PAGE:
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The master of the modern blockbuster, Steven Spielberg may be known for capturing spectacle — but he's just as skilled at capturing the human experience. The director's true defining quality is his ability to infuse his films with the achingly personal details of his own life, bottled up as universal themes. His latest film, "The Fabelmans," is not just a semi-autobiographical family drama, but also a perfect excuse to revisit the rest of Spielberg's filmography with fresh eyes. The movie's depiction of his childhood reveals a central tension underlying many of Spielberg's most beloved films. Essentially, this is the story that the filmmaker had been telling for decades — just without his usual comforts of allegory and genre twists.

Take "E.T. the Extra-Terrestrial," a film about a friendly alien befriending some kid. It may not be immediately clear to all viewers that the story is centered on a divorce-torn family, but the sadness behind Elliot's (Henry Thomas) eyes and Dee Wallace's delivery of "He hates Mexico" are telling for those in the know. The film's subtext has only grown more apparent with time.

Earlier this year, Steven Spielberg attended a 40th anniversary screening of "E.T." at the TCM Classic Film Festival, and explained how his childhood experiences informed the film, and also how filming a climactic scene helped put the rest of the movie into perspective for him.

Spielberg's Life Experiences Find Their Way Into His Films


Spielberg's three blockbuster movies about aliens represent a trilogy of extra-terrestrial beings impacting domestic lives. His first, and most cynical entry, "Close Encounters" depicts a man departing from his family in an obsessive pursuit of scientific knowledge. The closing chapter, Spielberg's take on "War of the Worlds" would come out after the director himself became a father, and would depict Tom Cruise as a father keeping his family together despite all odds.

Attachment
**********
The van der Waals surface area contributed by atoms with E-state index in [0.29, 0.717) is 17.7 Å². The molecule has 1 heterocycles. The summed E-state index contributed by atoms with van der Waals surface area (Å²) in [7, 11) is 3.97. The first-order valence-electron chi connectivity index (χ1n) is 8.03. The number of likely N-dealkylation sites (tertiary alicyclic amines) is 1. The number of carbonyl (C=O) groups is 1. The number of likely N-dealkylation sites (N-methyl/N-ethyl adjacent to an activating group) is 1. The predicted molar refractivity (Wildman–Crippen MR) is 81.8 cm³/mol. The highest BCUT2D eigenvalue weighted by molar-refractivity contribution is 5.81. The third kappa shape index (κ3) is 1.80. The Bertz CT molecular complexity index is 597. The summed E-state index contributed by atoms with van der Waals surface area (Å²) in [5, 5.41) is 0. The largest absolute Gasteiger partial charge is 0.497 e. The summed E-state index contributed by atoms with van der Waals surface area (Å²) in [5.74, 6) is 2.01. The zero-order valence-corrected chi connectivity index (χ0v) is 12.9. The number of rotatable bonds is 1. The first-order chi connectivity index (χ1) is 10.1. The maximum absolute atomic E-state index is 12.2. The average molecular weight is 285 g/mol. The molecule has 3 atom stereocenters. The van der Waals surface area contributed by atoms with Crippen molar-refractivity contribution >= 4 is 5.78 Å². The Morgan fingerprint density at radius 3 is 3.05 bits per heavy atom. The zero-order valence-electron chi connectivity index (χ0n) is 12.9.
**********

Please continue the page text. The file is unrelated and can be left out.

"The Fabelmans" wouldn't see the light of day until this year, but Spielberg has been sitting on telling his family's story through film since the late 1970s. "What happened was, I had been working on an actual literal script about my parents' separation and divorce," Spielberg told TCM's Ben Mankiewicz. (Variety describes this script as an "un-fantastical film idea [that] would have reflected his and his sisters' experience with their parents splitting.") The filmmaker admits that the idea of torn families was on his mind during the production of "Close Encounters of the Third Kind."

"I was shooting the [climactic] scene and I suddenly thought, 'Wait a second. What if that little creature never went back to the ship? What if the creature was part of a foreign exchange program? [Richard] Dreyfuss goes and he stays? Or she stays?'"

Reflecting back, Spielberg observes that ideas he was trying to explore in his auto-biographical feature made their way into early concepts for "E.T."

Cinema Has The Power To Reveal Truth


As the middle chapter in Spielberg's alien trilogy, "E.T." is possibly the most personal, shifting its perspective away from the parental figures in the story and coloring in the drama directly from its child protagonists. Thus, his family drama became:

"... a story about children and a family trying to fill a great need ... Divorce creates great responsibility. If you have siblings, we all take care of each other [in the wake of divorce]. And what if Elliott, or the kid — I hadn't quite dreamed up his name yet — for the first time in his life becomes responsible for a life form, to fill the gap in his heart?"

When it comes to Spielberg, he's a very instinctual filmmaker. In "The Fabelmans," he openly shows his surrogate character, Sammy (Gabriel LaBelle) inadvertently putting himself into his stories, whether he's aware of it or not. In a famous interview with James Lipton, Spielberg realized in the moment that "Close Encounters" was evocative of the conflict between his mother and father.

That's one of the most beautiful things about cinema. No matter what kind of fancy special effects and tricks we can use to distort reality, there's always some sort of inner truth in the frame to be revealed.

Read this next: Every Steven Spielberg-Directed Horror Movie, Ranked

The post Filming Close Encounters' Climactic Scene Inspired Steven Spielberg to Put a Divorce Theme in E.T. appeared first on /Film.

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